It's kind of interesting going through a global pandemic . . . with a scientist.
Tom has spent his entire career as an organic chemist working in the pharmaceutical industry. He's particularly interested in following along with all the science-y information coming out about COVID-19 these days. He's knowledgable about - and really good at explaining - the issues and progress being reported every day. He helps me understand how fast the COVID-19 science is moving right now, and how much scientists are learning all the time. He trusts that science . . . will figure this out!
And that's really comforting.
What does concern him? Why . . . all the people out there who doubt and second-guess science!
Because, like Tom's coffee mug says, we NEED science.
Now more than ever.
Yesterday, Tom forwarded an article to me that was written by Dr. Paul Wood, one of his former colleagues (who is now a professor at a university in Australia). The article offered a brief summary of how the science is progressing in different areas related to COVID-19 . . . in more simple terms that non-scientists can understand, and without the hype of news reporting. It brought some comfort to me yesterday, so I thought I'd share a few things with you, too.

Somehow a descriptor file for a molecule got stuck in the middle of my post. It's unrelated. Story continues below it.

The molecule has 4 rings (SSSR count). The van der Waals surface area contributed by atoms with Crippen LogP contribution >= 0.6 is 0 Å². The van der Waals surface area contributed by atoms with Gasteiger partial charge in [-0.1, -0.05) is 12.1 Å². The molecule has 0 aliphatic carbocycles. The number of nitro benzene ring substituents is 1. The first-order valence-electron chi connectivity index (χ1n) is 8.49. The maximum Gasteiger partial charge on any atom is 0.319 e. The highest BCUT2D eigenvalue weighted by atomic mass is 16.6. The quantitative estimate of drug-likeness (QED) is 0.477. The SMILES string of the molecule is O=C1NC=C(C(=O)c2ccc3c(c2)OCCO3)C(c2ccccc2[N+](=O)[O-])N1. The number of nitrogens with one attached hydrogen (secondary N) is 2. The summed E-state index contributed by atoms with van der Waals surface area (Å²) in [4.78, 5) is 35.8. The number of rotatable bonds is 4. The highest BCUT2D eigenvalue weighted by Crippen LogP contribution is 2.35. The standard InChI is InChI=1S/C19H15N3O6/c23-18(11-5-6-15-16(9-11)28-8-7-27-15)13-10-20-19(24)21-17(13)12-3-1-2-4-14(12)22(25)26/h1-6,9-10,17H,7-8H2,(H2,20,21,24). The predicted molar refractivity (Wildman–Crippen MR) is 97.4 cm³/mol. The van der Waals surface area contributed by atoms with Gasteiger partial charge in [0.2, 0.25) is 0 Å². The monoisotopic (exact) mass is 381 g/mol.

Here goes (these are all direct quotes from his article):
Vaccines: We already make vaccines to several corona viruses in animals, so we know how to make a vaccine to SARS-2 covid -19. It will just take some time, but with dozens of groups around the world working on this problem rapid progress is being made. The first vaccines will use conventional vaccine processes as we do not have time to develop, scale and validate a new manufacturing process.
Anti-viral agents: Very quickly we have screened all the currently registered drugs for activity against this virus and there are several promising candidates. Once we determine the correct dose these drugs can be used to treat infected patients. Drug companies also have libraries of millions of new compounds and these are also being screened for more effective new anti-viral agents.
Passive Antibody therapy: This treatment has been used for centuries and works well for viral infections. You take antibodies from people who have recovered from the infection and inject them into infected individuals. The problem is we don’t currently have enough people who have recovered from covid-19 to donate their blood. The other solution is to make these neutralizing antibodies in the lab, using humanised monoclonal antibodies that we can produce at scale as recombinant proteins. We then use a cocktail of these recombinant antibodies to different parts of the virus to treat patients. The first of these products is already being tested in humans.
So. Yeah. I know. It's still science. (And those scientists do have a language all their own.) But maybe it helps . . . to know that scientists around the world are working hard - all the time - to figure out all they can about COVID-19 and how to overcome it.